Steps to the Top – Brandon Semenuk | L2A
Faced with crisis, the man of character falls back on himself. He imposes his own stamp of action, takes responsibility for it, makes it his own. — Charles de Gaulle
Crankworx Les 2 Alpes, France. Twenty of the world’s best slopestyle mountain bikers converged on the small ski town of Les Deux Alpes to contest round two of the Crankworx Slopestyle Triple Crown.
Despite this contest’s inherent prestige, most of the riders entered were simply looking to bang out a solid run. Hopefully, they might safely land a spot in the top 5 — or 10. After all, this second-round Crankworx course was, well, slightly less stellar in its design than the magical opening-round course in Rotorua, New Zealand, and the benchmark course that the riders will see in Whistler. There was dust. And there were competition holds for gusting winds. The setting sun made the visual approach to the final jump sketchy at best.
But as they say, it was the same course for everybody.
On paper, there were 20 dudes vying for the title. But, like Crankworx Rotorua, Brett Rheeder and Brandon Semenuk were the odds-on favorites. For Rheeder, it was the second step in the chase for $75,000 and a Triple Crown title. For Semenuk, it was a shot at redemption after a disappointing crash in New Zealand.
As favorites, Rheeder and Semenuk were the last two riders in the start order, which is both a blessing and a curse. While they’re able to see how the judges are scoring, and maybe how the wind and changing course condition are affecting other riders, nervous anticipation compounds exponentially until it’s time to ride.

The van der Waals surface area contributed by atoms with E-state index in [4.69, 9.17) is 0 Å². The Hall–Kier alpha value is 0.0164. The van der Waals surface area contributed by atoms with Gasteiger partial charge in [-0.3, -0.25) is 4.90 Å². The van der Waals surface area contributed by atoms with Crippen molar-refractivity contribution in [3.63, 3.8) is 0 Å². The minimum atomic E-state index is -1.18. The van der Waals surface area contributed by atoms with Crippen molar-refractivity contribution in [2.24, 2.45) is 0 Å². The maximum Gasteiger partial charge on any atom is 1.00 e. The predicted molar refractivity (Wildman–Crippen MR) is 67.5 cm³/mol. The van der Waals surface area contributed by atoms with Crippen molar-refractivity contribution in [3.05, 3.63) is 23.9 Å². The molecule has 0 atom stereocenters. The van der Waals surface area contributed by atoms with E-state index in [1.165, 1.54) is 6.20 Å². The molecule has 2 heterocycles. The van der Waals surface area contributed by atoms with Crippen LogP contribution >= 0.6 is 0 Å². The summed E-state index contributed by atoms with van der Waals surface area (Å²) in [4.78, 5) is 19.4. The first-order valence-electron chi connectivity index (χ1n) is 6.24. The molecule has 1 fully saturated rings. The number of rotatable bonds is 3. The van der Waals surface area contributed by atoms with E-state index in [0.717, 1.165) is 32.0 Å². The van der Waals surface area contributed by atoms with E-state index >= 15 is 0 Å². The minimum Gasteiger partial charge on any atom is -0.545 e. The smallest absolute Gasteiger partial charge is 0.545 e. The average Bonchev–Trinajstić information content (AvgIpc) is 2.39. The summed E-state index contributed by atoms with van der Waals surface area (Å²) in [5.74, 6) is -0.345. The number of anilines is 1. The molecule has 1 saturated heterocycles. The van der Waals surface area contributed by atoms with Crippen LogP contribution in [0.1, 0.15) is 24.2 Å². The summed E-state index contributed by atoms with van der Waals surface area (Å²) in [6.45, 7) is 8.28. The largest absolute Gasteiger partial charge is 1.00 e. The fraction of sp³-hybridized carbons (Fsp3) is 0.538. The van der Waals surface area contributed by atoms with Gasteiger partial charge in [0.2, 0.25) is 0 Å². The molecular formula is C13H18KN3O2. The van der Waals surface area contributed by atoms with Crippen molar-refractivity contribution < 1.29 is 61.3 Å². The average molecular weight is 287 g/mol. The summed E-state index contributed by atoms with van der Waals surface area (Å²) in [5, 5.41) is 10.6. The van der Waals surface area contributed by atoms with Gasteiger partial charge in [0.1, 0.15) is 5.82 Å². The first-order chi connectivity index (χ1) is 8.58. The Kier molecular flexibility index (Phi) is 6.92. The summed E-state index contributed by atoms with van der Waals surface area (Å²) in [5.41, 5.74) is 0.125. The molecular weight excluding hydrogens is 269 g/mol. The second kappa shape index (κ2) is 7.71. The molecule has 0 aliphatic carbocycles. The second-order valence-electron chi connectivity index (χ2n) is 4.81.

For Semenuk, it’s no longer a matter of banging out a set, pre-determined run. He’s seen others struggling here in ways that seem out of character. And, as this sport has progressed well beyond where it was even just a few short years ago, it requires a fair bit of strategy. Minutes before he makes his way to the start house, his run is still not 100-percent clear in his mind.
Rheeder drops in and delivers a big, but not entirely flawless run. It’s a 93.25 and he’s solidly in the lead. Semenuk follows. Though they trick the jumps differently, watching these two riders compete against each other feels a bit like watching a game of aerial HORSE in which bikes take the place of basketballs. Nothing but net… Semenuk’s run looks good, but he misses a pedal on one of his landings and it costs him any chance at a round-one lead. The judges score it 89.25 — 4 points shy of Rheeder.
Though his first-round nerves are gone, there’s still the heavy weight of competition on Semenuk’s shoulders. Should he clean up his run, take the lead and force Rheeder’s hand? Or should he open up his secret bag of tricks and pull out something huge? Though it seems ridiculous to call anything these athlete do conservative, decides against risking it all on a Hail Mary, a high-stakes, do-or-die attempt at landing a nearly impossible trick.
But just a few jumps in, it’s clear that Brandon is not executing his second run according to plan. Even in the chaos of inverted airtime and the deafening cheers, he was surely weighing the possibility of hauling out that Hail Mary on the bottom part of the course. At this point, it would be Brandon’s only chance to better Rheeder’s score.
Ultimately, though, he didn’t. Maybe he couldn’t make the points-bonus didn’t add up in his head. Maybe, just maybe for an upside-down instant, a second-place finish didn’t seem that bad. Maybe. But it was clear that any fleeting notion of second place being okay was gone as quickly as he rolled across the finish line.
Eighteen other Crankworx Les 2 Alpes Slopestyle competitors were probably a bit envious of Brandon Semenuk’s podium place. He did, after all, finish ahead of them. But as anyone who has ever tasted both victory and defeat will recall, second place sucks — at least when you have your eyes firmly trained on winning. And especially when you have no excuses — when you know you simply came up short.
Video by Mind Spark Cinema
Photos by Adrian Marcoux and Sven Martin
Words by Joe Parkin